Navonim - The Ramblings of Garnel Ironheart

Navonim - The Ramblings of Garnel Ironheart

Sunday, 18 January 2009

The Halachic Process: Chareidim vs Modern Orthodoxy

A couple of years ago, the deputy mayor of Richmond Hill, Ontario attended a Lubavitch menorah lighting and was stunned when the Chabadnik rabbis running the event refused to shake her hand. The initial two reponses to the incident were typical. One group, led by the deputy mayor, played the selective cultural tolerance card, that is: in Canada we're multicultural and tolerant of different ethnic groups... until they break the rules of political correctness. The other group played the non-selective cultural tolerance card, that is: in Canada we're multicultural and tolerant of different ethnic groups, no matter how kooky we think their customs are.
A suprising middle ground was staked by The National Post's Barbara Kay. Despite being a decidedly non-observant Jew who has, on multiple occasions, happily demonstrated a hostile attitude towards Orthodox Jews who have the gall to actually expect to have their rights respected in a secular world, she managed to pull off something I never would have expected. After writing a column based on emotion, she went a step further and found a teshuvah by a bonafide Modern Orthodox posek, Rav Yehuda Herzl Henkin, which permits men and women to shake hands in certain limited situations. This, she concluded, shows that the Lubavitchers were not acting in accordance with the Jewish Law they claim to observe so rigorously. If they were, they could have used this teshuva to support their shaking hands with the deputy mayer and avoided the whole confrontation.
It sounds great. It certainly is better than simply shouting insults and accusations. And it misses the point of the halachic process completely.
The principle difference between the Chareidi and Modern Orthodox communities is their approach to halachic consensus.
Within the Chareidi community, the system is simple. If you are a chosid, your Rebbe decides the rules. If you're Litvish, then you have the designated heirarchy starting with Rav Eliashiv, shlita, and moving on down as well as a list of approved poskim whose works are considered authoritative. A teshuvah from a unapproved or non-recognized source, no matter how scholarly, is a non-starter because it comes from outside the approved framework. A Dati Leumi rav could write the perfect teshuvah showing that all religious Jews should undergo compulsory military service in Israel. It'll never be mentioned in Chareidi circles, let along quoted, because it's not part of their system.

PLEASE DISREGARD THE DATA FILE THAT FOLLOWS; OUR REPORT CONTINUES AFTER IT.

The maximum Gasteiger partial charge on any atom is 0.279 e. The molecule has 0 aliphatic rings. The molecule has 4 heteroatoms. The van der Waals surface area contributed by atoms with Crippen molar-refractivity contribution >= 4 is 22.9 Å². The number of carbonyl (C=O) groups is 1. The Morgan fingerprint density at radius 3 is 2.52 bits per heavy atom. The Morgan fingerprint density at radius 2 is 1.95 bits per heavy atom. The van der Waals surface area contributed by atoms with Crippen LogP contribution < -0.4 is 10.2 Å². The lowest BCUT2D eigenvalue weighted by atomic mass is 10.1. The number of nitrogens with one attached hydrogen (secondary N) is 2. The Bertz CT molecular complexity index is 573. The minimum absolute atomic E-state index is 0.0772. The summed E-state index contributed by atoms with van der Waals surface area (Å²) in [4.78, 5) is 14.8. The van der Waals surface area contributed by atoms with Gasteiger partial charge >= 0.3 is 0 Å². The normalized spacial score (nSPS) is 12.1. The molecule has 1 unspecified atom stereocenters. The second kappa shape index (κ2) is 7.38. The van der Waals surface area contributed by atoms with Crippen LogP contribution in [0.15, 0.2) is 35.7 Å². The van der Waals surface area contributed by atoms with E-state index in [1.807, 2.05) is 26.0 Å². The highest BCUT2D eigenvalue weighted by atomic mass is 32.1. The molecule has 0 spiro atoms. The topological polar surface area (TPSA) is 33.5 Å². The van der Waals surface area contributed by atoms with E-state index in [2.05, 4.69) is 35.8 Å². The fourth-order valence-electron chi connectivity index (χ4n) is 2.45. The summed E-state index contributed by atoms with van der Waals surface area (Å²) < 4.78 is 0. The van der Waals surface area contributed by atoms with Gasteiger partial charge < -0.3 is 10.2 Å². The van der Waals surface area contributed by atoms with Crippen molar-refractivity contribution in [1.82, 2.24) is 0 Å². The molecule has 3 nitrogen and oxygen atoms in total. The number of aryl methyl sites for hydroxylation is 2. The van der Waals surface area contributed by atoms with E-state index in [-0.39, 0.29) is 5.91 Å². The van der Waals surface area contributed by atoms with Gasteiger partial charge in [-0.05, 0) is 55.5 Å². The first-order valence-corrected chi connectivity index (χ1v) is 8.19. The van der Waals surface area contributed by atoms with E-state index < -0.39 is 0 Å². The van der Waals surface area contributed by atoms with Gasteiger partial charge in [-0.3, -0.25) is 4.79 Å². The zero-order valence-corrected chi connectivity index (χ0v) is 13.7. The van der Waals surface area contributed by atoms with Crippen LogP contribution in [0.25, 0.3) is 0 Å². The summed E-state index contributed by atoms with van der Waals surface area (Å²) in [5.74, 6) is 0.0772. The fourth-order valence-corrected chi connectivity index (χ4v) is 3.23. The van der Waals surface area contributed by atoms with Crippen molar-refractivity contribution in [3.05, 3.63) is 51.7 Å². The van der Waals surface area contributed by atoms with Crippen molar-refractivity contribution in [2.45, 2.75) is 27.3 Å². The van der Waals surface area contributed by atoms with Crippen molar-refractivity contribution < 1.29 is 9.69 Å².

The Modern Orthodox system, on the other hand, seems to approach the idea of halachic decision making from the diametrically opposed position. Any teshuvah, any schoarly piece of work, whether by a known posek or a particularily gifted university profressor, carries equal weight when the time comes to make a decision. Rav Eliashiv and Professor Marc Shapiro both get an equal say. As a result, a Modern Orthodox person looking for the answer to an important question has a wider range of sources to choose from and greater flexibility of answers available. Does he want to shake the local female official's hand? Great, we have Rav Henkin's teshuvah. He doesn't want to? Fine, this time he'll hold with the Igros Moshe. As the old saying goes, where there's a halachic will, there seems to be a halachic way.
The problem is that this turns the whole concept of halachic inquiry within Modern Orthodoxy into a joke by removing any standards. It leads to a behaviour that decides that even when a favourable teshuvah can't be found, the desired answer can still be provided because ultimately that answer has been predecided and requires only the thinnest veneer of halachic cover.